I nd'icm Wooden-Each player has one man and fills his field between the paths and places with letters. At a signal each player starts to spell the names of cities and removes the letters fromthe field. His corner is home, the other corners different countries, toward and through which his man is moved along the side paths, according to the names spelled and the values of the vowels they contain. If no one reaches home by using one 'field of letters, then each player draws a new fieldful and continues on a new signal to play. Men cannot pass on the side paths, but only in the places and at the base of the cross-paths.
Tum-spell, (for two players, using lettered pieces with two colored faces.)Each player draws two lettered pieces and places them with his own color up inthe spaces diagonally opposite each other in the center inclosure, (disregarding the paths.) The players then each alternatelydrawa piece and place it with their owncolor up in a space next a piece with the opponents color up, but opposite and in line with a piece with their own color up, and immediately turn over the intervening pieces, so as to make a continuous line of pieces all of their own color up. This is kept up until one player in turning finds a word spelled in his own color of three, four, or five letters, as may be de cided on, and in any direction forward or backward, up or down, thus winning.
Four players may each draw three lettered pieces having four colored faces and place them one with each color up in the spaces of the center inclosure and the other two symmetrically in the adjacent spaces of the cross and then begin and continue playing as for two, turning all intervening pieces their own color up until one spells a word.
B lock-spell, (for two, three, four, five, or
cube at random from a pile or box and places it with his own color up on a space of the board, endeavoring to spell a four-letter word in a straight line in his own color or a sixletter word in any combination of colors which may be face up in a line on the board. One player may thus block off another from a straight four-letter word, but thus make it possible for him later to spell a six-letter combination-word. Player is entitled to one point for each word spelled and points in addition according to the value of the vowel of his own color in the word spelled. Thus D-E-N :1+3:4 points. Each player moves his man one space in his own corner for each point made. Ten points, taking a man out of the corner inclosure, wins.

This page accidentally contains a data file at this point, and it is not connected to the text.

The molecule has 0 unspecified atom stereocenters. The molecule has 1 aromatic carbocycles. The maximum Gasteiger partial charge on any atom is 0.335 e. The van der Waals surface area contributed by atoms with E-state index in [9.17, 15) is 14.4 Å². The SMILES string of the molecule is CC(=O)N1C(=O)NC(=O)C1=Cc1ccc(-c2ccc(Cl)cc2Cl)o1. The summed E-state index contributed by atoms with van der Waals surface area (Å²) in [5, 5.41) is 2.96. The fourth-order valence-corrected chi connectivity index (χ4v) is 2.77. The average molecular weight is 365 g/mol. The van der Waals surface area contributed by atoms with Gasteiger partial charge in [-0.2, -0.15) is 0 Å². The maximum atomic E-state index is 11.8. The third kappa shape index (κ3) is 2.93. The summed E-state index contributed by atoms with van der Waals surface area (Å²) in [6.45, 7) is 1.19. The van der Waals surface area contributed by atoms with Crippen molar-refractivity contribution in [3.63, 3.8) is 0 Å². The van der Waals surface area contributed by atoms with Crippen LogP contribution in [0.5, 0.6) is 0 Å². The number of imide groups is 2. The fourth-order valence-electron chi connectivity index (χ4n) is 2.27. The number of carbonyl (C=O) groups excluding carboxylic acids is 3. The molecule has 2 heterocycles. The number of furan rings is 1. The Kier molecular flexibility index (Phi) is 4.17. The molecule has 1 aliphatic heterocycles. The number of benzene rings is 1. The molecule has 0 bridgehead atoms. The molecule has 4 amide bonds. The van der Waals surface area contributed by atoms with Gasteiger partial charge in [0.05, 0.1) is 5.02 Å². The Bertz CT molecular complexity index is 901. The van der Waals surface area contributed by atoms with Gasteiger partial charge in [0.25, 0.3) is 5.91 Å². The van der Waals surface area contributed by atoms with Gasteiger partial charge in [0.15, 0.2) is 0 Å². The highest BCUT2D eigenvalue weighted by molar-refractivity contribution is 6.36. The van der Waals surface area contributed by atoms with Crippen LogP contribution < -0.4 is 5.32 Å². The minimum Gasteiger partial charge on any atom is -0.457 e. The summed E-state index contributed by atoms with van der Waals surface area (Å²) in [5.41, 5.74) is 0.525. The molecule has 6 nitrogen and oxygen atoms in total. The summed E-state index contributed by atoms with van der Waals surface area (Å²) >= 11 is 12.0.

Of course for each of these games above described only such paths and inclosures are necessary as are used in the game. The others may be disregarded or omitted, so far as the particular game is concerned. All of the games may be played on the same board,
however, as the outlines are simple. So, also,
difierent games require different numbers of men. Plain lettered checkers, such as described in my former patent, are preferable in certain games, while in others they must have two or more faces or be of different colors, substantially as described.